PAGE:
Public borrowing at 17-year low

24 Apr 19

Government borrowing fell to its lowest level for 17 years in 2018-19 despite exceeding forecasts by nearly £2bn, official data has revealed.

Office for National Statistics data, released today, showed the UK borrowed £24.7bn in the latest financial year. This total is £17.2bn less than in the previous financial year but still over the £22.8bn forecast by the independent Office for Budget Responsibility last month.

The ONS noted that this was the lowest financial year borrowing since 2001-02.

Borrowing in 2018-19 amounted to 1.2% (£24.7bn) of GDP compared to 9.9% of GDP (£153.1bn) at the high of the financial crisis in March 2010.

Chief economist at PwC John Hawksworth said the figures were “a little disappointing” and noted that public borrowing in March 2019 was £1.7bn compared to £0.8bn in March 2018.

He said: “These are only preliminary estimates. The bigger picture is one of significant improvement in the public finances. The budget deficit is down by more than £17bn on a year earlier and now stands at its lowest level in 17 years.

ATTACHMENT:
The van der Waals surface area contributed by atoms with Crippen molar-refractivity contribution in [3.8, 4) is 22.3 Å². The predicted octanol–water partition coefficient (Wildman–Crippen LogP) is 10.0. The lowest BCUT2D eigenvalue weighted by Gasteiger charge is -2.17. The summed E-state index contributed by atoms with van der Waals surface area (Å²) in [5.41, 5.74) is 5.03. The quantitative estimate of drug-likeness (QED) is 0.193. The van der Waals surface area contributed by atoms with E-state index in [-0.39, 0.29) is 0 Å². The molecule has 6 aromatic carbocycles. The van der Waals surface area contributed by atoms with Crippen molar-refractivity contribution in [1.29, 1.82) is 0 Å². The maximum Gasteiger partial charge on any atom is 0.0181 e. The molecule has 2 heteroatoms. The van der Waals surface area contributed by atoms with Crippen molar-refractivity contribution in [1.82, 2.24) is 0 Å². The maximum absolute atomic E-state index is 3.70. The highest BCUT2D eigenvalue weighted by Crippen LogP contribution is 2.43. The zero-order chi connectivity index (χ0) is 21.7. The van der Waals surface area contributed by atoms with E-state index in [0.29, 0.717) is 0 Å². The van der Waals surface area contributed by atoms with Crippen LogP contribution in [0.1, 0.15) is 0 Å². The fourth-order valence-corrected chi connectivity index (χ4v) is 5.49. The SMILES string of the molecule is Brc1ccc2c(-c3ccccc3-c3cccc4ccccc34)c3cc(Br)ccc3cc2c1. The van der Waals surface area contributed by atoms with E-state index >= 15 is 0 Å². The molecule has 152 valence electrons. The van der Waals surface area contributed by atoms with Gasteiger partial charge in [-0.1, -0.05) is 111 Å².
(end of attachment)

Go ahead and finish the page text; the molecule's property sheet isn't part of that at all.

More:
“While there are many political and economic uncertainties ahead, the fact that the public finances are in their best shape for 17years should give the chancellor some room for manoeuvre in his autumn Budget and Spending Review.”

But opposition MPs criticised the government for failing to meet its commitment to eliminating the deficit by 2015.

Shadow chancellor John McDonnell said: “So much for the deficit being eliminated – something the Tories told us they would achieve by 2015.

“Nine hard years of austerity have held down growth, and shifted deficits onto the shoulders of local councillors, NHS mangers, and head teachers.”

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